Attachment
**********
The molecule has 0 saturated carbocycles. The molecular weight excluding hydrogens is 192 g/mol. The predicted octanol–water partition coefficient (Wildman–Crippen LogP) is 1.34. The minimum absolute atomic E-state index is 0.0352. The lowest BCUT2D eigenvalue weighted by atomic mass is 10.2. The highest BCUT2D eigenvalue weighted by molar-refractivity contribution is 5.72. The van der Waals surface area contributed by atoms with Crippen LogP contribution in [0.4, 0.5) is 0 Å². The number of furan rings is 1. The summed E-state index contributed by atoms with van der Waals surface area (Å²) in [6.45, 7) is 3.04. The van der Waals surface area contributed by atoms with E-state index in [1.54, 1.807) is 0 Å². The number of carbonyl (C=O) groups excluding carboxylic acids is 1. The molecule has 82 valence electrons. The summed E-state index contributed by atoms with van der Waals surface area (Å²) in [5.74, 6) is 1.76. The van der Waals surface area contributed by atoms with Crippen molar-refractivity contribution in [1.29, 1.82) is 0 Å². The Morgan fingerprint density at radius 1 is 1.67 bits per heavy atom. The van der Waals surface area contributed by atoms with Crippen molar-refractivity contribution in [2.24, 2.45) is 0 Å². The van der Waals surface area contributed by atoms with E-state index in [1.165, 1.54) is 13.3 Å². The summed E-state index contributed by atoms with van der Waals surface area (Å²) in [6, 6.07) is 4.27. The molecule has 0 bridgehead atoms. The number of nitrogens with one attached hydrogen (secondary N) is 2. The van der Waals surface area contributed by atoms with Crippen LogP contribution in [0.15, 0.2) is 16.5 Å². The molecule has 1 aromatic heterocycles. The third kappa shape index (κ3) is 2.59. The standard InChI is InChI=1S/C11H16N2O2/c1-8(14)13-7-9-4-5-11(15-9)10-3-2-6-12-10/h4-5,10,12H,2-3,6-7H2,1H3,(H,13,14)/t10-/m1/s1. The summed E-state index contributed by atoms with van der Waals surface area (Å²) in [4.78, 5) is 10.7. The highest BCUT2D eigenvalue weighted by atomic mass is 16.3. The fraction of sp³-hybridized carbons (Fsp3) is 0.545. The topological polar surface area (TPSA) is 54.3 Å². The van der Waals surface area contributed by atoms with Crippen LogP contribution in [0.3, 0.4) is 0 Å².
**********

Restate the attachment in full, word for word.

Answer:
The molecule has 0 saturated carbocycles. The molecular weight excluding hydrogens is 192 g/mol. The predicted octanol–water partition coefficient (Wildman–Crippen LogP) is 1.34. The minimum absolute atomic E-state index is 0.0352. The lowest BCUT2D eigenvalue weighted by atomic mass is 10.2. The highest BCUT2D eigenvalue weighted by molar-refractivity contribution is 5.72. The van der Waals surface area contributed by atoms with Crippen LogP contribution in [0.4, 0.5) is 0 Å². The number of furan rings is 1. The summed E-state index contributed by atoms with van der Waals surface area (Å²) in [6.45, 7) is 3.04. The van der Waals surface area contributed by atoms with E-state index in [1.54, 1.807) is 0 Å². The number of carbonyl (C=O) groups excluding carboxylic acids is 1. The molecule has 82 valence electrons. The summed E-state index contributed by atoms with van der Waals surface area (Å²) in [5.74, 6) is 1.76. The van der Waals surface area contributed by atoms with Crippen molar-refractivity contribution in [1.29, 1.82) is 0 Å². The Morgan fingerprint density at radius 1 is 1.67 bits per heavy atom. The van der Waals surface area contributed by atoms with Crippen molar-refractivity contribution in [2.24, 2.45) is 0 Å². The van der Waals surface area contributed by atoms with E-state index in [1.165, 1.54) is 13.3 Å². The summed E-state index contributed by atoms with van der Waals surface area (Å²) in [6, 6.07) is 4.27. The molecule has 0 bridgehead atoms. The number of nitrogens with one attached hydrogen (secondary N) is 2. The van der Waals surface area contributed by atoms with Crippen LogP contribution in [0.15, 0.2) is 16.5 Å². The molecule has 1 aromatic heterocycles. The third kappa shape index (κ3) is 2.59. The standard InChI is InChI=1S/C11H16N2O2/c1-8(14)13-7-9-4-5-11(15-9)10-3-2-6-12-10/h4-5,10,12H,2-3,6-7H2,1H3,(H,13,14)/t10-/m1/s1. The summed E-state index contributed by atoms with van der Waals surface area (Å²) in [4.78, 5) is 10.7. The highest BCUT2D eigenvalue weighted by atomic mass is 16.3. The fraction of sp³-hybridized carbons (Fsp3) is 0.545. The topological polar surface area (TPSA) is 54.3 Å². The van der Waals surface area contributed by atoms with Crippen LogP contribution in [0.3, 0.4) is 0 Å².